From the Journals

POEM outperforms pneumatic dilation in randomized achalasia trial



In patients with previously untreated achalasia, peroral endoscopic myotomy had a high procedural success rate as compared to pneumatic dilation, results of a randomized clinical trial show.

Peroral endoscopic myotomy (POEM) had a success rate exceeding 90%, versus just about 50% for standard balloon dilation in what investigators say is, to their knowledge, the first-ever randomized trial to evaluate POEM as a first-line modality for this esophageal motility disorder.

Reflux esophagitis was the major downside of POEM, according to investigators, who reported the complication in 41% of patients at a 2-year follow-up, as compared to just 7% of patients undergoing the standard balloon dilation.

Nevertheless, there were no serious adverse events among 63 POEM-treated patients, while one patient out of 63 undergoing pneumatic dilation had a perforation that required endoscopic closure and hospitalization, according to senior study author Albert J. Bredenoord, MD, PhD, of Amsterdam University Medical Center.

“These findings support consideration of POEM as an initial treatment option for patients with achalasia,” Dr. Bredenoord and coinvestigators said in a report on the study appearing in JAMA.

While endoscopic pneumatic dilation is the usual treatment for achalasia, POEM has become more commonly used following case series showing high rates of efficacy, according to the authors.

The POEM procedure also offers advantages over laparoscopic Heller myotomy, which is invasive and associated with severe complications, including a transmural perforation rate of 4%-10%, they said in their report.

Their randomized trial included 133 adults with newly diagnosed achalasia enrolled at one of six hospitals in Germany, Hong Kong, Italy, Netherlands, and the United States.

Patients were randomly assigned to undergo 1-2 pneumatic dilations performed by an endoscopist who had performed at least 20 such procedures in the past, or to a POEM procedure likewise performed by an expert who had already done more than 20 such procedures.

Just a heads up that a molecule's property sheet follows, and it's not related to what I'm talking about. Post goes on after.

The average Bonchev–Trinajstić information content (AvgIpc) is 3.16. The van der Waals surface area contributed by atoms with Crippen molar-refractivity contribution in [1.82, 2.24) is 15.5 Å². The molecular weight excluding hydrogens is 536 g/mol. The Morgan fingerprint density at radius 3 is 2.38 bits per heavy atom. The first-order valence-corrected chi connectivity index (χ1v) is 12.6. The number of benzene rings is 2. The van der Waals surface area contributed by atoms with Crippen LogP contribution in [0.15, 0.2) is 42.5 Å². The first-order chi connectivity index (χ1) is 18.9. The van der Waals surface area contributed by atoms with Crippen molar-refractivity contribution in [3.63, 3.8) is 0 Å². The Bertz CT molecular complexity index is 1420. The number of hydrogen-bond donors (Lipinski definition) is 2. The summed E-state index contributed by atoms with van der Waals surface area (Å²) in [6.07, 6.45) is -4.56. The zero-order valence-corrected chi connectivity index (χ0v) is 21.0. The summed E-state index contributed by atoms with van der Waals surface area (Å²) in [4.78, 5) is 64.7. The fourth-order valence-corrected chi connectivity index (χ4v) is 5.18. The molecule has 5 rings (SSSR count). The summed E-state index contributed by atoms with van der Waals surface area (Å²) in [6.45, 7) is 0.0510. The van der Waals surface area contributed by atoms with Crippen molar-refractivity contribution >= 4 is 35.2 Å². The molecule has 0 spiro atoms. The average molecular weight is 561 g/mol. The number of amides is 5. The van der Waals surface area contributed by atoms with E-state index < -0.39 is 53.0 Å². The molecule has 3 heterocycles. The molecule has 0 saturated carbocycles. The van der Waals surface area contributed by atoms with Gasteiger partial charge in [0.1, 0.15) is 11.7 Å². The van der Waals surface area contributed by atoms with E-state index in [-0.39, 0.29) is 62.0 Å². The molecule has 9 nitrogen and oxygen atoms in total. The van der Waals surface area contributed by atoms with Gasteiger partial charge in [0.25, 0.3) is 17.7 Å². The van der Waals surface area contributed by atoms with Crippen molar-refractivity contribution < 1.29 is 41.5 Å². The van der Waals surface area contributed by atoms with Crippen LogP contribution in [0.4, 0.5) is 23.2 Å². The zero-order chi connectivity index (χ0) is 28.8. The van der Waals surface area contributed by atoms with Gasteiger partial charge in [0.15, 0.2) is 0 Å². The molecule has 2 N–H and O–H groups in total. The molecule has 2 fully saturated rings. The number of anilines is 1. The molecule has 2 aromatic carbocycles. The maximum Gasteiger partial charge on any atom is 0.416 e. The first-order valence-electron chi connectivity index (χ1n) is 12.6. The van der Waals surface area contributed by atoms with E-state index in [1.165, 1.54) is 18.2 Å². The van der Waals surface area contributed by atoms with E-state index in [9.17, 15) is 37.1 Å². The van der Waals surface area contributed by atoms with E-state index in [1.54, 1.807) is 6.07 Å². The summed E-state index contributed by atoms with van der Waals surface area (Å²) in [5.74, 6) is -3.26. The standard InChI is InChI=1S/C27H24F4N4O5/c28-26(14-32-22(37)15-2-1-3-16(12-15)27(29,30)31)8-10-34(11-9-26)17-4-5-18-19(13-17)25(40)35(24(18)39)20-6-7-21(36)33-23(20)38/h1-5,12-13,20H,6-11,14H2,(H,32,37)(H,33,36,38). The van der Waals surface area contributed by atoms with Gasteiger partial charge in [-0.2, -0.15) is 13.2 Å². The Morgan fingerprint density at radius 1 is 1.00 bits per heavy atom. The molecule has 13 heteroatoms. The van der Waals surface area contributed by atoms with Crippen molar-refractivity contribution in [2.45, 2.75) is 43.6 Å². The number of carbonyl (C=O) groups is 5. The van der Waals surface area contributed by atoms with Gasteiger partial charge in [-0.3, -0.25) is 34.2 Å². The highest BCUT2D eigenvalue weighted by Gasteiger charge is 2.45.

At baseline, patients’ Eckardt symptom scores ranged from 6 to 9 on a scale with 0 indicating the lowest severity, to 12 indicating the highest. The median Eckardt scores were 8 in the POEM group and 7 in the pneumatic dilation group.

Treatment success, defined as an Eckardt score under 3 and no severe complications or retreatment at 2 years, was achieved by 58 of 63 patients (92%) in the POEM group, compared with 34 of 63 patients (54%) in the pneumatic dilation group (P less than .001), investigators reported.

Reflux esophagitis was observed in 22 of 54 POEM-treated patients (41%) who underwent endoscopy at a 2-year evaluation, compared with only 2 of 29 patients (7%) who had received the balloon dilation procedure (P = .002). In line with that finding, both reflux symptoms and daily proton pump inhibitor use were more common in the POEM group, investigators said.

However, there were no differences between POEM and pneumatic dilation groups in quality of life and other secondary endpoints, including median barium column height and median integrated relaxation pressure, they reported.

Two serious adverse events related to treatment were seen, according to investigators, including one perforation requiring an endoscopic closure plus antibiotics and hospitalization for 13 days, and one hospital admission for a night because of severe chest pain with no signs of perforation.

“Although POEM is more invasive and requires more technical endoscopic skills, the risk of severe complications was not higher than with pneumatic dilation, especially when performed by experienced endoscopists,” Dr. Bredenoord and coauthors said in their report.

However, these results do not imply that the traditional dilation procedure should be abandoned, they said, as POEM is more invasive, more involved, and more likely to result in reflux esophagitis.

“It seems reasonable to offer both options to treatment-naive patients with achalasia and counsel them to select treatment based on the patient’s characteristics, personal preference, comorbidity, and disease subtype,” they said.

Funding for the study came from Fonds NutsOhra and the European Society of Gastrointestinal Endoscopy. Dr. Bredenoord reported disclosures related to Norgine, Laborie, Medtronic, Diversatek, Nutricia, Regeneron, Celgene, Bayer, and Dr. Falk Pharma.

SOURCE: Ponds FA et al. JAMA. 2019;322(2):134-44. doi: 10.1001/jama.2019.8859.

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